Carl Wilton
Point Pleasant Presbyterian Church
April 5, 2015; Easter Day, Year B
Mark 16:1-8

“You are looking for Jesus of Nazareth, who was crucified.
He has been raised; he is not here.”
Mark 16:6b

If you were to create a new religion, that had at its center a testimony of how God has visited the earth — and you wanted to make it as convincing as possible — how would you craft your story?

You’d want to start with absolute certainty: God turning up in some unmistakably public place — let’s say, giving a speech at the United Nations. The 24-hour news networks would pick it up right away. God’s speech would be bounced off dozens of satellites, so people the world over could view it, in real time.

You’d want to roll out some miracles, too — big ones. God showed Moses how to part the Red Sea. You’d at least want a dry footpath between New York and London this time around. Water from a rock? How about a river bursting out of the Grand Canyon, to solve that drought in the Southwest? The U.S. Navy has its Blue Angels precision flying team. You’d want some real angels to show up, trailing stardust in their wake, as they fly circles around the fighter jets.

As for special effects, you would spare no expense. (After all, if God’s behind it, money is no object, right?) The general public is pretty jaded about movie special effects by now, having seen everything the CGI artists can offer. They’ve watched Harry Potter zooming around on his broomstick playing Quidditch, and giant alien spaceships blowing up the White House with some kind of death ray. You’d need something really splashy, to bend back the limits of natural law as far as it can go — and, of course, unmistakably real. God’s visit to earth would demand nothing less.

If that’s so, isn’t it a wonder how poorly put-together are the Gospel accounts of Jesus’ resurrection! First of all, we’ve got four of them — five, if you count the places in Paul’s letters when he talks about the resurrection. Those stories don’t agree on every detail. In some places, they even contradict each other.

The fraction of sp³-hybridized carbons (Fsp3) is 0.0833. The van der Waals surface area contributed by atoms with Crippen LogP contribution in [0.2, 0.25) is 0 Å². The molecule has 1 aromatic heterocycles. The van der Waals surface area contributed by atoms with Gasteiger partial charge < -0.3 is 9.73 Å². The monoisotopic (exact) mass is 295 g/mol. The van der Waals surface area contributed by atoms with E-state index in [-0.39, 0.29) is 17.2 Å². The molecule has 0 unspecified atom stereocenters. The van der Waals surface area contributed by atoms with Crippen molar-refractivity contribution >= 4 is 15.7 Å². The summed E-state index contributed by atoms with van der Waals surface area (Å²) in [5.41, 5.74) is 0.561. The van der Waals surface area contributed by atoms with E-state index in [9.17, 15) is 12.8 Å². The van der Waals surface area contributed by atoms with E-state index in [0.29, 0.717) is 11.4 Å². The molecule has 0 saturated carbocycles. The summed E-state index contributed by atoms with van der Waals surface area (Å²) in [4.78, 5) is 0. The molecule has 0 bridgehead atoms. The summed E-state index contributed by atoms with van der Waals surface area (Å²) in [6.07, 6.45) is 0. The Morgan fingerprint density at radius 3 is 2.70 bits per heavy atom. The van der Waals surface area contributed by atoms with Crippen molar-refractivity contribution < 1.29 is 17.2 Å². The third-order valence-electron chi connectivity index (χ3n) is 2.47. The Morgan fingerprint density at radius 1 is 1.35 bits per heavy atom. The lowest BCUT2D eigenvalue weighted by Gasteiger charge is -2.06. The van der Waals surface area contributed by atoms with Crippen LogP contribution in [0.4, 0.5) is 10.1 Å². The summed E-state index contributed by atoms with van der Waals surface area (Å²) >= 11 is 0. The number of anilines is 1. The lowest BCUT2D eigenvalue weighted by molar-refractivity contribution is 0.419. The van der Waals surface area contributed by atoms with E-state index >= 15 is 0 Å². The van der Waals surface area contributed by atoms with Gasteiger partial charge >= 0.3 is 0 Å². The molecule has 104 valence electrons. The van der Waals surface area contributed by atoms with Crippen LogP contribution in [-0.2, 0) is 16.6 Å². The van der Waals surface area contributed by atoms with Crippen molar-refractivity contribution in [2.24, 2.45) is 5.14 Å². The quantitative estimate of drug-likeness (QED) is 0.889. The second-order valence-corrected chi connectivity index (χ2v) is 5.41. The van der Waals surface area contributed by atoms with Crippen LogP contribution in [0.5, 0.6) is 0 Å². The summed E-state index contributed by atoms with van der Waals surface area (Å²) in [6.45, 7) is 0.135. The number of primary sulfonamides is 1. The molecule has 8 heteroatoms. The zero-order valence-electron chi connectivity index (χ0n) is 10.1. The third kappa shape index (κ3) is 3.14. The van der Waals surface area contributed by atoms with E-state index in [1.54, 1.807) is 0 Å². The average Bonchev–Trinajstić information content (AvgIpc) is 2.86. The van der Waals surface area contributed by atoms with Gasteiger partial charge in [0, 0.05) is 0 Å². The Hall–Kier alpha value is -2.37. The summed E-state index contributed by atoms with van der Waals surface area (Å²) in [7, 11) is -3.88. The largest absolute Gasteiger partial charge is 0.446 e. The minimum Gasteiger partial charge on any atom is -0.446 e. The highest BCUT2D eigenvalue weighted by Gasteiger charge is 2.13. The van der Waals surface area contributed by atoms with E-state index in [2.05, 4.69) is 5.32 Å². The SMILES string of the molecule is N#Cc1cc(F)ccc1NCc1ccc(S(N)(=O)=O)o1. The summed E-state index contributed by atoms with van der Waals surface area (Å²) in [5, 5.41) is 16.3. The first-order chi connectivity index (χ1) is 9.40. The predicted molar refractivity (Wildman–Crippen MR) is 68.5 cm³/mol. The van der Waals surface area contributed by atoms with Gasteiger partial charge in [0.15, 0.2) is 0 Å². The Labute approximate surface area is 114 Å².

Surely, there are some special effects in the Bible, leading up to the big event— the earthquake, the sky turning black, the curtain in the Temple torn in two, from top to bottom. Matthew’s even got dead people rising up from their graves and stumbling around for a few days — a sort of benevolent zombie apocalypse — but none of the other Gospel writers so much as hint at that grisly detail, and even in Matthew it plays no further role in his story. Truly, the Easter story could use a better scriptwriter!

Then there are the stuttering ways the Gospel-writers introduce the wonder of the resurrection. It’s distinctly underwhelming. In the most famous account, from John, chapter 20, Mary Magdalene doesn’t even recognize Jesus at first. And when she finally does, and moves forward to give him a big Hollywood hug, he puts her off, saying, “Don’t touch me, I’ve not yet ascended.” How un-dramatic is that?

The most unsatisfying resurrection account of all is the passage from the Gospel of Mark we read today. The women bring their burial-spices to the tomb, wondering who they’ll find to roll the stone away, but they discover that’s already been taken care of. (What is this? It makes no sense!) Leaning down and peering into the tomb, they see some young guy all dressed in white. He looks up and calmly says, “Sorry. He’s been raised from the dead, but he’s not here. I don’t know where he is, exactly, but I’m pretty sure if you go to Galilee, you’ll find him walking around someplace.”